In case you were wondering how many guys are allowed to say "yup," the answer is one. One guy is allowed to say "yup." Such is the legal opinion of generic R&B/rap entity TREY SONGZ, who makes it is his catchphrase (he stylizes it "YUUUP!"). The New York Post reports that Songz'z lawyers sent a cease-and-desist letter to DAVE HESTER, a featured player of the A&E reality series Storage Wars, who also says "yup" sometimes. Hester responded with a lawsuit, which seeks financial damages, plus a court order to keep Songz from interfering with Hester's use of "yup."
Yo, Trey: maybe if saying "YUUUP!" is a big enough part of your personal image that you feel obligated to legally defend it, it's probably time to go back to the personal-image drawing board. Maybe "yup" is rad enough to warrant protection if you're a grizzly old guy buying shit from storage-unit auctions on TV, but pop stars should have a lot more to work with, unless they're incredibly goshdarned boring.
Not being able to say "yup" anymore isn't too bad, but here's something truly galling: we're not allowed to call ADAM ANT "nutty." LIAM GALLAGHER just got in trouble for that one: "Not into a geezer who wears makeup. Especially fucking nutty ones." The problem, you see, is that Adam Ant is actually nutty, which makes Liam's comment super insensitive. Sue Baker, of the mental health charity Mind, scolded Liam in the Sun: "Many celebrities, like Adam Ant, have spoken out about their mental health problems, and we are so grateful that they do. It's not helpful for people brave enough to be open to be met with name-calling."
Erstwhile DIPSET wunderkind JUELZ SANTANA has been arrested again, this time for disorderly conduct and making "terrorist threats." At first glance, the idea that Juelz Santana is a terrorist sounds a little unlikely — but no! Santana has been sympathetic to jihad even when it wasn't cool. In 2002, he stirred up a bit of controversy by dropping the following rhymes on a Diplomats mixtape: "I worship the late prophet/the great MOHAMMED OMAR ATTA/for his courage behind the wheel of the plane/reminds me when I was dealin' the 'caine." Of course, Santana claimed that the lyrics had been misinterpreted. "I never said I worshipped him," Santana quite incorrectly told NME.com; "I said I worshipped his courage."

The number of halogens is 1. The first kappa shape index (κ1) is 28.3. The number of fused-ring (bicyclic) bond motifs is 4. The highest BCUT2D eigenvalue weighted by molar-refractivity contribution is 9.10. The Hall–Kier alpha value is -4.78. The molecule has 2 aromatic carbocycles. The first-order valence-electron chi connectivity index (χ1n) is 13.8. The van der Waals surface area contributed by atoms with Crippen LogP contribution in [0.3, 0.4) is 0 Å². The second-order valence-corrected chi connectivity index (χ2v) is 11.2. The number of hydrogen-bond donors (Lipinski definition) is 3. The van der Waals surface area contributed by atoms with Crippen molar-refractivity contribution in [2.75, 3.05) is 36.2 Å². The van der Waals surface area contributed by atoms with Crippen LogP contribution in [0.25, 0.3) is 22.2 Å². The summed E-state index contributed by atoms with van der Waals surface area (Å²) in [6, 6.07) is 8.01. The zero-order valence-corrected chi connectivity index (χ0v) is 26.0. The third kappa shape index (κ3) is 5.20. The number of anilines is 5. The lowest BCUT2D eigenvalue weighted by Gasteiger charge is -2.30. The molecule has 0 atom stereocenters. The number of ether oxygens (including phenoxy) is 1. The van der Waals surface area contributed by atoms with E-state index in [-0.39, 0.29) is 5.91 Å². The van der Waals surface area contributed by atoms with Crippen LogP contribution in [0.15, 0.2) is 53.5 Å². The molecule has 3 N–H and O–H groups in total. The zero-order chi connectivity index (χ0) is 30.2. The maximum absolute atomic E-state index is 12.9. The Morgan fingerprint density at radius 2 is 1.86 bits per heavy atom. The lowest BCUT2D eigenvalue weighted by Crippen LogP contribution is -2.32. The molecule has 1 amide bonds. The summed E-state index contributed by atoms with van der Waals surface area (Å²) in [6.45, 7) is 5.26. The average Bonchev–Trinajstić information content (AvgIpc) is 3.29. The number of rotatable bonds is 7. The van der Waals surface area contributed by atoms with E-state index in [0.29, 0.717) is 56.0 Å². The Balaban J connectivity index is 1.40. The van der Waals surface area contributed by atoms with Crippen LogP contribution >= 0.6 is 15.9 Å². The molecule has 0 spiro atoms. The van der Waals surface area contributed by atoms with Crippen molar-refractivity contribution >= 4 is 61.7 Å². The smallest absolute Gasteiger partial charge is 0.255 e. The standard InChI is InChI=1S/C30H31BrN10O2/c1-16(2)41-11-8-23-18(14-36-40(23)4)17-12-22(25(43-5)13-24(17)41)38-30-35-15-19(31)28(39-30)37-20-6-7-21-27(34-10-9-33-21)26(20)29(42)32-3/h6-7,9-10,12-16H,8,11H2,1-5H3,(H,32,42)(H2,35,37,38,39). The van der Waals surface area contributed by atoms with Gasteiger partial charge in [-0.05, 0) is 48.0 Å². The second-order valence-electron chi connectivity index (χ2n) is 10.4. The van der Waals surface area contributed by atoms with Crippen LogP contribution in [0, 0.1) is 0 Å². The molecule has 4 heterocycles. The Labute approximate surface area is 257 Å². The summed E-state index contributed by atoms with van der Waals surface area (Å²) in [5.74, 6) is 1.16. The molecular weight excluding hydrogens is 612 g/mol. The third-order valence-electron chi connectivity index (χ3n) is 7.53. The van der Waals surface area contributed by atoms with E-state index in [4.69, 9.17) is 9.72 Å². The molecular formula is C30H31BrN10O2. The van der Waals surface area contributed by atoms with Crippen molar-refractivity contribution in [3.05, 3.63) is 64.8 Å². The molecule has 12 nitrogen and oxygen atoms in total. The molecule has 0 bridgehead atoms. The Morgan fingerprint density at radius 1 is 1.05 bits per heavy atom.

Hip-hop terrorists are chilling enough, but what about a hip-hop mafia — a hip-hop gay mafia? FAT JOE thinks they're out there, and they're in control of rap. "The hip-hop community is most likely owned by gay," Joe said in a recent VladTV interview. "I happen to think there's a gay mafia in hip-hop. Not rappers — the editorial presidents of magazines, the PDs at radio stations, the people who give you awards at awards shows — this is the fucking gay mafia, my man. They are in power."
Just to put this in a little bit of context, Joe had just been asked if he thought he'd ever worked with a (closeted) gay rapper. He responded: "I think I've done songs with gay rappers. I'm pretty sure of that. I'm pretty sure the football niggas is gay, the basketball niggas — niggas is gay. There's millions of gay people in the world. Girls, too. Once again, I'm not a fan of that shit either. I'm a fan of 'Yo, I'm gay, what the fuck?' Like, 2011, you gotta hide that you're gay? Be real! Like, 'I'm gay, what the fuck?' If you gay, you gay. That's your preference. Fuck it if the people don't like it."